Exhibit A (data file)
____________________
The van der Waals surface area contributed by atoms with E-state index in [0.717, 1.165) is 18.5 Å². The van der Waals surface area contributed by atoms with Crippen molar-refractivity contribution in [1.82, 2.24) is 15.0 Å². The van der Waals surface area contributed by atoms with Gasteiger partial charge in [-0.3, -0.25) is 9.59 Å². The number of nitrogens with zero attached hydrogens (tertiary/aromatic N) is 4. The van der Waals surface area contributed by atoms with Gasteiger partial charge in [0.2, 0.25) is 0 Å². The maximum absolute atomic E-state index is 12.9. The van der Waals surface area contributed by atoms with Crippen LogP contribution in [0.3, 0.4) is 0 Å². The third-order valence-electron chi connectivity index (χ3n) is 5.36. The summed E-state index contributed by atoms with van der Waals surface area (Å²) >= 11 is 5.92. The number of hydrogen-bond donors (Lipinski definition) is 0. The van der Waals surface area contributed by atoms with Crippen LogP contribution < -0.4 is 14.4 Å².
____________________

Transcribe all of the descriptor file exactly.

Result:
The van der Waals surface area contributed by atoms with E-state index in [0.717, 1.165) is 18.5 Å². The van der Waals surface area contributed by atoms with Crippen molar-refractivity contribution in [1.82, 2.24) is 15.0 Å². The van der Waals surface area contributed by atoms with Gasteiger partial charge in [-0.3, -0.25) is 9.59 Å². The number of nitrogens with zero attached hydrogens (tertiary/aromatic N) is 4. The van der Waals surface area contributed by atoms with Gasteiger partial charge in [0.2, 0.25) is 0 Å². The maximum absolute atomic E-state index is 12.9. The van der Waals surface area contributed by atoms with Crippen LogP contribution in [0.3, 0.4) is 0 Å². The third-order valence-electron chi connectivity index (χ3n) is 5.36. The summed E-state index contributed by atoms with van der Waals surface area (Å²) >= 11 is 5.92. The number of hydrogen-bond donors (Lipinski definition) is 0. The van der Waals surface area contributed by atoms with Crippen LogP contribution < -0.4 is 14.4 Å².